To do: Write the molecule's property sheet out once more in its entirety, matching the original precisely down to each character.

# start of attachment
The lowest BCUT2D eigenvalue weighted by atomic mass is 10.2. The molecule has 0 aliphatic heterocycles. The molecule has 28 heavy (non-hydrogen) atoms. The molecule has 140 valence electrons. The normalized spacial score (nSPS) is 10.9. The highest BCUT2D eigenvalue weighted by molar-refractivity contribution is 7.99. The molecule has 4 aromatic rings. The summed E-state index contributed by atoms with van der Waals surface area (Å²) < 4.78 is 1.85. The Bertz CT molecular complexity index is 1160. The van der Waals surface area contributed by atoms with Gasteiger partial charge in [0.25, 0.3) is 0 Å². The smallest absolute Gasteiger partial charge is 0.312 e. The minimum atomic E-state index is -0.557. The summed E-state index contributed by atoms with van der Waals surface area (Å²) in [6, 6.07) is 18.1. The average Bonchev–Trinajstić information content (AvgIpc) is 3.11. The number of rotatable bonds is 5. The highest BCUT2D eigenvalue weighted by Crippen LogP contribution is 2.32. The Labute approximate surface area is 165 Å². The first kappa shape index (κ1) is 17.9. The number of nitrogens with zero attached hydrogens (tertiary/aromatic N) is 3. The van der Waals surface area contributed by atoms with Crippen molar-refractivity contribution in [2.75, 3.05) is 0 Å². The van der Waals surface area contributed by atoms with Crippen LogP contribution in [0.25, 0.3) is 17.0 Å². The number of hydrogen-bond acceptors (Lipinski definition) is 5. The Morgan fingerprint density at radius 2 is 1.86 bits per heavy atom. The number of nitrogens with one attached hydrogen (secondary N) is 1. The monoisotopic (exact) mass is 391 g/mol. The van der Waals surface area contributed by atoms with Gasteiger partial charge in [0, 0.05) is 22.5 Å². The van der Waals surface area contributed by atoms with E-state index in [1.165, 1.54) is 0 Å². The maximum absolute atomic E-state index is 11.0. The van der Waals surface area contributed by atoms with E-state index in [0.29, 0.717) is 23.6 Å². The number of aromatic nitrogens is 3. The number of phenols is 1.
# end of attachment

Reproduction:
The lowest BCUT2D eigenvalue weighted by atomic mass is 10.2. The molecule has 0 aliphatic heterocycles. The molecule has 28 heavy (non-hydrogen) atoms. The molecule has 140 valence electrons. The normalized spacial score (nSPS) is 10.9. The highest BCUT2D eigenvalue weighted by molar-refractivity contribution is 7.99. The molecule has 4 aromatic rings. The summed E-state index contributed by atoms with van der Waals surface area (Å²) < 4.78 is 1.85. The Bertz CT molecular complexity index is 1160. The van der Waals surface area contributed by atoms with Gasteiger partial charge in [0.25, 0.3) is 0 Å². The smallest absolute Gasteiger partial charge is 0.312 e. The minimum atomic E-state index is -0.557. The summed E-state index contributed by atoms with van der Waals surface area (Å²) in [6, 6.07) is 18.1. The average Bonchev–Trinajstić information content (AvgIpc) is 3.11. The number of rotatable bonds is 5. The highest BCUT2D eigenvalue weighted by Crippen LogP contribution is 2.32. The Labute approximate surface area is 165 Å². The first kappa shape index (κ1) is 17.9. The number of nitrogens with zero attached hydrogens (tertiary/aromatic N) is 3. The van der Waals surface area contributed by atoms with Crippen molar-refractivity contribution in [2.75, 3.05) is 0 Å². The van der Waals surface area contributed by atoms with Crippen LogP contribution in [0.25, 0.3) is 17.0 Å². The number of hydrogen-bond acceptors (Lipinski definition) is 5. The Morgan fingerprint density at radius 2 is 1.86 bits per heavy atom. The number of nitrogens with one attached hydrogen (secondary N) is 1. The monoisotopic (exact) mass is 391 g/mol. The van der Waals surface area contributed by atoms with Gasteiger partial charge in [0, 0.05) is 22.5 Å². The van der Waals surface area contributed by atoms with E-state index in [1.165, 1.54) is 0 Å². The maximum absolute atomic E-state index is 11.0. The van der Waals surface area contributed by atoms with E-state index in [0.29, 0.717) is 23.6 Å². The number of aromatic nitrogens is 3. The number of phenols is 1.